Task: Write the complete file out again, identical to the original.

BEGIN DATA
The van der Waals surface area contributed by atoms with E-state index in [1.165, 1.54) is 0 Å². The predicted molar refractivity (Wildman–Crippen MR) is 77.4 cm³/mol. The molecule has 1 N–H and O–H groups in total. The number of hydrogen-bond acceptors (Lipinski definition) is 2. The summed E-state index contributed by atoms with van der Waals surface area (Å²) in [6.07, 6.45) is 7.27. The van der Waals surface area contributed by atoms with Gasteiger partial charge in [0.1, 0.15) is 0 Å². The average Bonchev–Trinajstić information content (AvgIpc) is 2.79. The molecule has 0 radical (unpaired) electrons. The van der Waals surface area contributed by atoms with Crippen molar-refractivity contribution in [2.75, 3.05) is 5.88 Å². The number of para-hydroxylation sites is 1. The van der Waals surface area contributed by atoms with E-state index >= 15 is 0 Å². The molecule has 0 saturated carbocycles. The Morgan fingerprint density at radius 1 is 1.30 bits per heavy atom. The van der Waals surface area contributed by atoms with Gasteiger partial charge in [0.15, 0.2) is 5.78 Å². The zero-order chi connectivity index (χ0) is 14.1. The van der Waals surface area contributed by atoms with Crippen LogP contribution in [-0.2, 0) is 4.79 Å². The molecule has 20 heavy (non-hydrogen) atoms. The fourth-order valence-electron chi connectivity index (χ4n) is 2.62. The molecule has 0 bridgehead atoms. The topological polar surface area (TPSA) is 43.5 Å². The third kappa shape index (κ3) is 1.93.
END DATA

The van der Waals surface area contributed by atoms with E-state index in [1.165, 1.54) is 0 Å². The predicted molar refractivity (Wildman–Crippen MR) is 77.4 cm³/mol. The molecule has 1 N–H and O–H groups in total. The number of hydrogen-bond acceptors (Lipinski definition) is 2. The summed E-state index contributed by atoms with van der Waals surface area (Å²) in [6.07, 6.45) is 7.27. The van der Waals surface area contributed by atoms with Gasteiger partial charge in [0.1, 0.15) is 0 Å². The average Bonchev–Trinajstić information content (AvgIpc) is 2.79. The molecule has 0 radical (unpaired) electrons. The van der Waals surface area contributed by atoms with Crippen molar-refractivity contribution in [2.75, 3.05) is 5.88 Å². The number of para-hydroxylation sites is 1. The van der Waals surface area contributed by atoms with E-state index >= 15 is 0 Å². The molecule has 0 saturated carbocycles. The Morgan fingerprint density at radius 1 is 1.30 bits per heavy atom. The van der Waals surface area contributed by atoms with Gasteiger partial charge in [0.15, 0.2) is 5.78 Å². The zero-order chi connectivity index (χ0) is 14.1. The van der Waals surface area contributed by atoms with Crippen LogP contribution in [-0.2, 0) is 4.79 Å². The molecule has 20 heavy (non-hydrogen) atoms. The fourth-order valence-electron chi connectivity index (χ4n) is 2.62. The molecule has 0 bridgehead atoms. The topological polar surface area (TPSA) is 43.5 Å². The third kappa shape index (κ3) is 1.93.